Monks Build Delicate Sand Art For Dalai Lama's Trip To Danbury

DANBURY, Conn. – To celebrate the visit of His Holiness the 14th Dalai Lama to Danbury this week, seven Tibetan monks are creating an intricate sand exhibit in the Western Connecticut State University's Westside Campus Center.

Over three painstaking days, the monks will toil for a total of 200 hours on the5-foot-by-5-foot creation, which incorporates various themes of compassion. The monks, members of the Drepung Gomang Monastery, began the project Monday morning and plan to complete it Wednesday evening.

The monks wear masks while working on the mandala to stop their breath from accidentally blowing the sand away, and they use metal chakpurs with various size openings to gently pour the colored sand into place.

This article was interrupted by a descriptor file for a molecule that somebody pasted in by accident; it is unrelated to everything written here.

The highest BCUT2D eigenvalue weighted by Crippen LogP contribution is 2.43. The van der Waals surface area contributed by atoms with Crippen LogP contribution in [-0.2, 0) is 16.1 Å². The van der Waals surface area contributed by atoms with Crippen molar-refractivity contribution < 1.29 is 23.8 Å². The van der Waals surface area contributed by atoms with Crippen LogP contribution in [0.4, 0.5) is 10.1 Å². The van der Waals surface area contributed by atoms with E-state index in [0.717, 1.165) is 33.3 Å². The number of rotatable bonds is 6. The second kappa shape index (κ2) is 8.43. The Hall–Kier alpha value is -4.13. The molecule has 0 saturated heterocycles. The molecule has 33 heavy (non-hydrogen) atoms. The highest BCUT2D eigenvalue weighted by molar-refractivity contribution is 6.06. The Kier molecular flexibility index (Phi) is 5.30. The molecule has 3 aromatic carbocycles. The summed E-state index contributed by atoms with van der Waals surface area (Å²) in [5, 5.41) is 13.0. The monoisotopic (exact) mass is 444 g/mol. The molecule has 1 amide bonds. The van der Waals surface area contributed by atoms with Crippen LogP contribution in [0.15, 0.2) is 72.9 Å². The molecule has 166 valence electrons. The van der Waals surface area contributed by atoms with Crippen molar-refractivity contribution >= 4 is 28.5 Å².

They rub another metal tube on top of the chakpur to help pour the sand.

“The speed of the vibrations of the tubes determines how fast the sand comes out,” said Sue Simone, national coordinator of the monastery’s Sacred Art Tour, which follows the Dalai Lama and creates similar exhibits.

After the Dalai Lama gives his public talks Thursday and Friday at WestConn's Westside campus, the exhibit will be swept up and dispersed in a body of water at the school, signifying the spread of blessed healing intentions into the universe.

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